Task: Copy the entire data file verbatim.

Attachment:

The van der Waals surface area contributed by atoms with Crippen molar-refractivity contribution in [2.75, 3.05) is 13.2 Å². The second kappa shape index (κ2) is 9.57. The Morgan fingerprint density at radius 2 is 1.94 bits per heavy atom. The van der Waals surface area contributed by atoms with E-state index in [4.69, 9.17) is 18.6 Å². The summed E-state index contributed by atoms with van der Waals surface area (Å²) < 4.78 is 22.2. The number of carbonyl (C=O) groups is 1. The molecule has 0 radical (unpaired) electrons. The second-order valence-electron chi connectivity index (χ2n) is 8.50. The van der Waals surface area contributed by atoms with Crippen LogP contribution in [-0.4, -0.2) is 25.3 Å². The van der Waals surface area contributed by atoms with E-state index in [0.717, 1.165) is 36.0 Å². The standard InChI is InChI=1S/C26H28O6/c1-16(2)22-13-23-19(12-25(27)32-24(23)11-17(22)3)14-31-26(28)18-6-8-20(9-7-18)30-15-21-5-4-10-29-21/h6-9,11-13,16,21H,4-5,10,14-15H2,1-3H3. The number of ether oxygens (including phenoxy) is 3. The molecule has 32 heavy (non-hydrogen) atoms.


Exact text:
The van der Waals surface area contributed by atoms with Crippen molar-refractivity contribution in [2.75, 3.05) is 13.2 Å². The second kappa shape index (κ2) is 9.57. The Morgan fingerprint density at radius 2 is 1.94 bits per heavy atom. The van der Waals surface area contributed by atoms with E-state index in [4.69, 9.17) is 18.6 Å². The summed E-state index contributed by atoms with van der Waals surface area (Å²) < 4.78 is 22.2. The number of carbonyl (C=O) groups is 1. The molecule has 0 radical (unpaired) electrons. The second-order valence-electron chi connectivity index (χ2n) is 8.50. The van der Waals surface area contributed by atoms with Crippen LogP contribution in [-0.4, -0.2) is 25.3 Å². The van der Waals surface area contributed by atoms with E-state index in [0.717, 1.165) is 36.0 Å². The standard InChI is InChI=1S/C26H28O6/c1-16(2)22-13-23-19(12-25(27)32-24(23)11-17(22)3)14-31-26(28)18-6-8-20(9-7-18)30-15-21-5-4-10-29-21/h6-9,11-13,16,21H,4-5,10,14-15H2,1-3H3. The number of ether oxygens (including phenoxy) is 3. The molecule has 32 heavy (non-hydrogen) atoms.